One morning this week, as I stood at the stove making omelets, my seventeen-year-old daughter appeared in the kitchen, grabbed me in a big bear hug and gave me a kiss on my cheek.  She didn’t say a thing.  After she’d kissed me she smiled and went back to her room to finish getting ready for school.  Of course, as a mother, I was pleased with this unexpected show of affection, but I also found myself wondering what brought it on. 

I wasn’t doing anything out of the ordinary.  I’d opened all the blinds and a few windows to catch the morning breeze, lit a scented candle, set out dishes, and was making breakfast (only one of my omelets turned out picture perfect).  Things I do every morning.  Was this enough to earn such an enthusiastic greeting?

As I reflected on it later that day, I remembered a magazine article I had recently read about family traditions and rituals.  I hadn’t really thought about it, but my morning ritual of opening blinds and windows (turning on the fireplace in the winter time), lighting candles, and making sure something is ready for breakfast, even if it is just cold cereal, is kind of like a tradition.  I do it every morning.  My family knows they can count on me “waking the house” in this manner every single day.  From the perspective of a kid, this type of tradition might be comforting because it is a constant, it is stable.  For our house it is normal.  

I started to list in my mind all the family traditions and rituals that are a part of my life.  The second Sunday of every month my mom has dinner at her house for the entire family, the annual Halloween party and Christmas party at my mom’s house are traditions, it is a tradition for me, my mom, and my sisters to get together annually in Phoenix, in our little blended family we have certain birthday rituals and we stuff stockings for each other at Christmas, we make Sunday a day for worship and family only, we make Monday evenings “Family Home Evening” and spend the night as a family, Hub’s family has a family reunion every summer, there are certain weekends during the summer and fall that we go to the family cabin, I always bake cookies on the first day of school, we pray as a family before every meal and before we retire for the night, the stupid dog thinks he needs to go every morning when Hub takes Yawlin to school.  Our lives are full of rituals and traditions.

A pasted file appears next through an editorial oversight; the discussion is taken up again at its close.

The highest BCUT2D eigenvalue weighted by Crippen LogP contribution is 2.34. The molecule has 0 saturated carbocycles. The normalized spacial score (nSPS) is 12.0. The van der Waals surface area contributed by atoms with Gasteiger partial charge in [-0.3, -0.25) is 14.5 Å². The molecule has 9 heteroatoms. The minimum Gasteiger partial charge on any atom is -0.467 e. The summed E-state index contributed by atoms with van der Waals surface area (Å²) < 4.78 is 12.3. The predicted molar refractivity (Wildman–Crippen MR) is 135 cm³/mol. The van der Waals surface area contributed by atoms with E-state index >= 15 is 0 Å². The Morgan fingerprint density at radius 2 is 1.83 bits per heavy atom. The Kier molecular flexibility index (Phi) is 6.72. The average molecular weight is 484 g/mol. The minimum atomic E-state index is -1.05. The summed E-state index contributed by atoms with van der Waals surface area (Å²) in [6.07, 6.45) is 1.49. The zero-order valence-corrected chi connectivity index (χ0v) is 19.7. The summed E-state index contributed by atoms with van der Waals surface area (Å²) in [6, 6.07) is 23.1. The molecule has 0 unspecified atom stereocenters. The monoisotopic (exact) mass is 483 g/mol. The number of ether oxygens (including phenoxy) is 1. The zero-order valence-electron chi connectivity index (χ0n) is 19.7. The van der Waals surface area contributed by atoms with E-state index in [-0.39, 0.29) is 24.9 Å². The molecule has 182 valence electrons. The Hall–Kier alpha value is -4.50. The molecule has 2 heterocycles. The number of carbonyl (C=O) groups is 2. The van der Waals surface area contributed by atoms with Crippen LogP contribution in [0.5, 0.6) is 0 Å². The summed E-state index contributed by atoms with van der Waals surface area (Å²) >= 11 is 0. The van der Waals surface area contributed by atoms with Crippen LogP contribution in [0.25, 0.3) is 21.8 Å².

Some traditions have been in place for years, others started more recently simply because we did them once and decided we liked them so we will continue.  Traditions and positive family rituals can be the glue that holds families together.   Sweet memories are created by participating in traditions.  Cheryl C. Lant recently stated in an article titled, “Righteous Traditions” (Ensign, May 2008, pg. 13), “The most important traditions are connected with the way we live our lives and will last beyond us as our children’s lives are influenced and shaped.”  

I don’t know whether or not my daughter was showing me her gratitude for my morning ritual when she hugged and kissed me.  Most likely she was prepping me so she can ask for something big.  🙂  But, when I hear my step kids say thanks for the breakfast I have served, or my own kids tease me by blowing out my candle, or Hub walks up behind and gives me a hug, I do know I am glad that I have established this morning tradition for my family.


I would be interested in hearing of any family traditions and rituals others have.  I just may incorporate them into my own family life.  Please share, if you desire.  And thanks!